Buy used:
£15.00
FREE Delivery in the UK on orders over £20. Details
Condition: Used: Very Good
Comment: 4DVD box set with exclusive disc of extras. Original UK Region 2 release as pictured.
Have one to sell? Sell on Amazon

Our Friends In The North (4 Disc Set) [DVD] [1996]

4.7 out of 5 stars 192 customer reviews

Available from these sellers.
11 used from £13.69 1 collectible from £33.00

LOVEFiLM By Post


Special Offers and Product Promotions

  • Find all the best television shows from the other side of the pond in our US TV store and catch the latest shows in our 2014's Hottest TV page.


What Other Items Do Customers Buy After Viewing This Item?

Customers Also Watched on Amazon Video


Product details

  • Actors: Daniel Craig, Steve Hillman, Judith Parker, Christopher Eccleston, Gina McKee
  • Directors: Simon Cellan Jones, Pedr James
  • Format: PAL
  • Language: English
  • Region: Region 2 (This DVD may not be viewable outside Europe. Read more about DVD formats.)
  • Aspect Ratio: 4:3 - 1.33:1
  • Number of discs: 4
  • Classification: 15
  • Studio: Bmg
  • DVD Release Date: 19 Aug. 2002
  • Run Time: 623 minutes
  • Average Customer Review: 4.7 out of 5 stars  See all reviews (192 customer reviews)
  • ASIN: B000066NRN
  • Amazon Bestsellers Rank: 77,462 in DVD & Blu-ray (See Top 100 in DVD & Blu-ray)

Product Description

Product Description

DVD Special Features:

The entire BAFTA winning series
Comprehensive pop-up 'filmographies' for cast members
Complete soundtrack listing with chart history
Exclusive interviews especially for DVD with Gina McKee & Christopher Eccleston
Retrospective from the makers of the series including writer Peter Flannery and executive producer Michael Wearing
Photo Gallery
Precis and colour stills from an unscreened episode

From Amazon.co.uk

An epic saga stretching from 1964 to 1995, Our Friends in the North follows the lives of four young people in North-East England. Nicky Hutchinson (Christopher Eccleston) is initially courting Mary Soulsby (Gina McKee) but the relationship cools when it takes second place to his campaigning for Harold Wilson's Labour Party. She weds Tory Tosker Cox instead, but their marriage is a miserable one, living in a rot-infested high rise block built following a dubious new housing scheme. Meanwhile, "Geordie" Peacock, finally tiring of his drunken, abusive father, headbutts him and hitches down to London, where he ends up working for a surrogate "family" led by Malcolm McDowell's flash Soho sex club baron.

Over the years, the paths of these characters intertwine, diverge then cross again, albeit occasionally stretching the bounds of plausible coincidence. The drama takes place against the backdrop of local authority and police corruption in the 60s, the radical far-left militancy of the early 70s, Thatcher's election, the 1984 miner's strike and the subsequent "murder" of Northern communities. What's brilliant about Our Friends is its melding of the personal and the political, with the soap opera of family estrangement played out against a backdrop of social decline. Peter Vaughn, playing Nicky's Dad as a former Jarrow marcher stricken by Alzheimer's, is especially poignant. If you didn't see this the first time, do so now.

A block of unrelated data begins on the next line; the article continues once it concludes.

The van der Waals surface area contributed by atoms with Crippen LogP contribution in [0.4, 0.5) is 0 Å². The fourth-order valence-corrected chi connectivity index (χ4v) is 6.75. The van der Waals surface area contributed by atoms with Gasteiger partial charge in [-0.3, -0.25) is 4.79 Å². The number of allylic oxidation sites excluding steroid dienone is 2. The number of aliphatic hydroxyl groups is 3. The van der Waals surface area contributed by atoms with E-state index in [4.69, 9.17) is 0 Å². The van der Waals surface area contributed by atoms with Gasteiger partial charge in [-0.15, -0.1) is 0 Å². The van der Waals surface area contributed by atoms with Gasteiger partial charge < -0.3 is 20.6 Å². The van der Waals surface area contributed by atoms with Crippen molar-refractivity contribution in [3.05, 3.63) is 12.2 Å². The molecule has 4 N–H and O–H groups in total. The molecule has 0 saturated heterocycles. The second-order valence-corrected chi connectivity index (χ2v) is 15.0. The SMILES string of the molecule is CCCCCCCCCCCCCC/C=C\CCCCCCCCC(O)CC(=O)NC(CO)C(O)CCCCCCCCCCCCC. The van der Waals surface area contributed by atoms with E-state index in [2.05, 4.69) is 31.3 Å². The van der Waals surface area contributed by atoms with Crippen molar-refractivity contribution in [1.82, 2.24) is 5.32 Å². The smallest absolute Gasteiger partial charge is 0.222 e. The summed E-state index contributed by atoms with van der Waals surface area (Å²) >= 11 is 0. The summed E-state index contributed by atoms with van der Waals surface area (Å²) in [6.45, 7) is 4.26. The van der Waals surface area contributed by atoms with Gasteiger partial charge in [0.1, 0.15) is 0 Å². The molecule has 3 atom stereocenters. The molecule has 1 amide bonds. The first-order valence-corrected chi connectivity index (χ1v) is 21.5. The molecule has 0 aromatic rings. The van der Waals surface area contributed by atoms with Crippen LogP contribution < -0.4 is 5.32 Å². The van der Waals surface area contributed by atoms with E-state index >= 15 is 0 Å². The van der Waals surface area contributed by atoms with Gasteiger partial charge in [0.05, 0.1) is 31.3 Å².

On the DVD: Our Friends in the North has a bonus disc featuring a discussion with writer Peter Flannery and the producers and directors in which the making of the programme is revealed to have been as epic and protracted a saga as the drama itself. There are interviews also with stars Christopher Eccleston and Gina McKee. --David Stubbs

Customer Reviews

Top Customer Reviews

By Johnentwistlespout VINE VOICE on 8 Mar. 2007
Format: DVD
If you saw this went it originally came out, loved it and are wondering how much it has dated in the past decade before buying or renting the DVD - don't worry, its still brilliant! The series is made up of nine episodes (three set in the sixties, three in the seventies, two in the eighties and one in the nineties) and is essentially the story of four characters from Newcastle set to a backdrop of labour politics and rock'n'roll. If that sounds a bit boring it isn't, it's actually the one of the BBCs best and most memorable moments and packed full of A-list actors from today (although it has to be said no-one would have guessed Daniel Craig would ever have been Bond after seeing him as the lovely but tragic Geordie!). In the end "Our Friends" is about how people fade in and out of our lives, how we misunderstand those around us and the endemic sadness of lost ideals and distant friends. The series closes to Oasis "Don't Look Back in Anger" and was actually aired on the day that classic went to No.1 in the UK; at the time it seemed like a brilliant and moving moment in my life. Watching back all these years later it's still a special moment, but now I am that little bit older it's tinged with melancholy sadness. Worth watching every year.
3 Comments 106 people found this helpful. Was this review helpful to you? Yes No Sending feedback...
Thank you for your feedback.
Sorry, we failed to record your vote. Please try again
Report abuse
By A Customer on 20 July 2002
Format: DVD Verified Purchase
When it was first screened in 1996, Our Friends in the North reflected back the social decay of the sixties and seventies, at a time when a further big change, the rise of New Labour and Tony Blair's seemingly inevitable journey to Downing Street was providing the pivot for mid-nineties, pre-millennial self-examination. Tracing the lives of 4 friends from Newcastle, bonded by often clumsy and socially awkward situations, the epic piece of drama that unfolds remains one of the standout recent works in it's genre.